Kermit. Fozzie. Miss Piggy. Gonzo. Etc. To many people, these names are pretty commonplace. But back in the day – namely in the late 70s – there weren’t too many people who knew who these folks were. And for yours truly I never knew who the Muppets were until the original animated Muppet Babies series. But between the Muppet show, and especially this movie, I can see how the world was introduced to these characters and how said characters gained the following that they have.
The way the story begins is great. Basically it has all the characters from The Muppet Show in a movie theater and then transitions to Kermit in a swamp singing to himself, nothing more. But then a chance encounter with a talent agent who was also rowing his boat in that same area changes things, for the agent tells Kermit that the latter has talent/potential and should try his hand at show business in Hollywood. And beyond being able to make a great living, Kermit would be able to do what he loves – performing and making people happy. Deciding to take a chance Kermit makes his way to Hollywood, but not before encountering an aspiring stand-up comedian named Fozzie Bear who also has Hollywood dreams too and Kermit offers to invite Fozzie along, to which the latter happily accepts. Now one would think that these two would be well on their way and that would be that, but in true Hollywood movie fashion, this is anything but simple, because Kermit and Fozzie end up encountering Doc Hopper who has a plan of his own – making Kermit as his mascot for Hopper’s struggling fast food business, which include frog legs.
Managing to evade the man for a while, Kermit and Fozzie hit the road, encountering other great characters along the way like Gonzo, Rowlf, Miss Piggy, Dr. Teeth and The Electric Mayhem, who all decide to come along with the exception of the latter band, and all the while trying to stay a few steps ahead of Doc Hopper, who isn’t going to stop until he has made Kermit his mascot. Even if that means doing it by force.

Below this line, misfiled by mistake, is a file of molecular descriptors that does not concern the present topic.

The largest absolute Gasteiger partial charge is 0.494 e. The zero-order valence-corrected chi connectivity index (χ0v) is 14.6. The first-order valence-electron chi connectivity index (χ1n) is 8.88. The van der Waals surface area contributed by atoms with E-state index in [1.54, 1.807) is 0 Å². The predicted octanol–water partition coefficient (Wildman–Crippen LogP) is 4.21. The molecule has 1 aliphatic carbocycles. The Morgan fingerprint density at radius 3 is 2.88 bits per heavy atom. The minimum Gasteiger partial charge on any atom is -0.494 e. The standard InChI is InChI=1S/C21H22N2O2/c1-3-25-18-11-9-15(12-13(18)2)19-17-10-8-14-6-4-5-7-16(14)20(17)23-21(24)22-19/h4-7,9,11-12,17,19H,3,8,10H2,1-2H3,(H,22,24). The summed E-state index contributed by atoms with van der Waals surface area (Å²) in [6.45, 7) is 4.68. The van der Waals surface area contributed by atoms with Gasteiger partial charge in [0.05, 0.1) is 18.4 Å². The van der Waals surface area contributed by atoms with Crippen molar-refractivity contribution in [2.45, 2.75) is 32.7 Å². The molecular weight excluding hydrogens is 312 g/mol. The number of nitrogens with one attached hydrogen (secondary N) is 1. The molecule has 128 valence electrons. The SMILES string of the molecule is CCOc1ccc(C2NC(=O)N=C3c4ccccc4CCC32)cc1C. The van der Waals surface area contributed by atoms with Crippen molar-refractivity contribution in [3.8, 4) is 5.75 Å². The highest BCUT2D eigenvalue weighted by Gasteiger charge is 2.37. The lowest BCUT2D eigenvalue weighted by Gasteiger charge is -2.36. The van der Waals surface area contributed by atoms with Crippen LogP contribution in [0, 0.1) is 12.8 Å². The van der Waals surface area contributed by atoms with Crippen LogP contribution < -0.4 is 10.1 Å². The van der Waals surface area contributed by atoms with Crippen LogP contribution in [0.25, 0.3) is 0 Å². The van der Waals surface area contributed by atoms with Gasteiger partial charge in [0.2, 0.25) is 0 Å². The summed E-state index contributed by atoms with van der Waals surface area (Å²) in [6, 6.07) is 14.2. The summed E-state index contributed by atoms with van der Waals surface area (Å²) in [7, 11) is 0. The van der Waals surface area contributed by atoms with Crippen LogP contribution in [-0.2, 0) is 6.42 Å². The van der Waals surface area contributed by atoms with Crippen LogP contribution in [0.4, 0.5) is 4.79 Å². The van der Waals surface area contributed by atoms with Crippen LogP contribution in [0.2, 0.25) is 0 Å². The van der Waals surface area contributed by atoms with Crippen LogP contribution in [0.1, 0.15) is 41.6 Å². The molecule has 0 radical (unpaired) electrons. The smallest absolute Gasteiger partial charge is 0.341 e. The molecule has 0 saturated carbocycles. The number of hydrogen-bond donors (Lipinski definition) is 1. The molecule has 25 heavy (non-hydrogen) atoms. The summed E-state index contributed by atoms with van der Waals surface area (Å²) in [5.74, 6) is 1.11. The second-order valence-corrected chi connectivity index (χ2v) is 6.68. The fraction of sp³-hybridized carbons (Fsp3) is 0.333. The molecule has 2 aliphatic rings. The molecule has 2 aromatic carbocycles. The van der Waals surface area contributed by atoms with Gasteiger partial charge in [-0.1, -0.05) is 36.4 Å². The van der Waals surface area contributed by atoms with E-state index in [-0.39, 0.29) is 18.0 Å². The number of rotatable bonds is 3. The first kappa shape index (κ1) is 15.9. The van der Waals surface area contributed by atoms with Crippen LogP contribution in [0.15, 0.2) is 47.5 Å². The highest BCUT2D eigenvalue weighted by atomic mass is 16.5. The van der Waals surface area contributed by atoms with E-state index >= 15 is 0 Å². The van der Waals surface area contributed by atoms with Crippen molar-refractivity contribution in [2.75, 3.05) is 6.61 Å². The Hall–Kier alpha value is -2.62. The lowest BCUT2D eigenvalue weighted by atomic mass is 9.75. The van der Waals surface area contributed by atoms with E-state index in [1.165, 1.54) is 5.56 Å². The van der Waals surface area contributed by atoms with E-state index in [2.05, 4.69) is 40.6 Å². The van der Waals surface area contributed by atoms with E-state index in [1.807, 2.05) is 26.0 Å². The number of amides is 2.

Eventually Kermit decides he has had enough of being chased and decides to confront Doc Hopper and his gang, with help from his friends.
Finally, Kermit and friends – with Dr. Teeth’s band in tow this time – make their way to Hollywood and manage to secure not just Kermit’s audition, but auditions for everyone, which leads into the end of the movie, which is just what everyone had been watching.
In all, this is a fun movie, and with a near-perfect combination of tongue-in-cheek humor, fourth-wall breaking, guest stars and good music, this is one that will tap into that inner child in you. While Jim Henson never intended for the Muppets to only be for kids, he did say something that I think may have gotten lost over the years:
“The Muppets aren’t really for children, but rather the child in all of us.”Jim Henson
And that right there is what makes the Muppets work, and why they have managed to stick around even after Jim Henson’s passing. The characters each have something about them that audiences can latch onto, and with each generation there isn’t really too much reinvention. And with this film audiences get to see that. And even when the characters do their musical numbers it blends with the story so well that you can’t help but smile and laugh in the best of ways.
Plus, the message in the movie is a nice one, and one that we as people tend to forget: that it isn’t always about the destination, but the journey. From the places you go, to the people you meet, the experiences you have – that’s what makes life special, not just the endgame, but all the things leading up to it.
So, if you haven’t seen this classic movie yet, go check it out!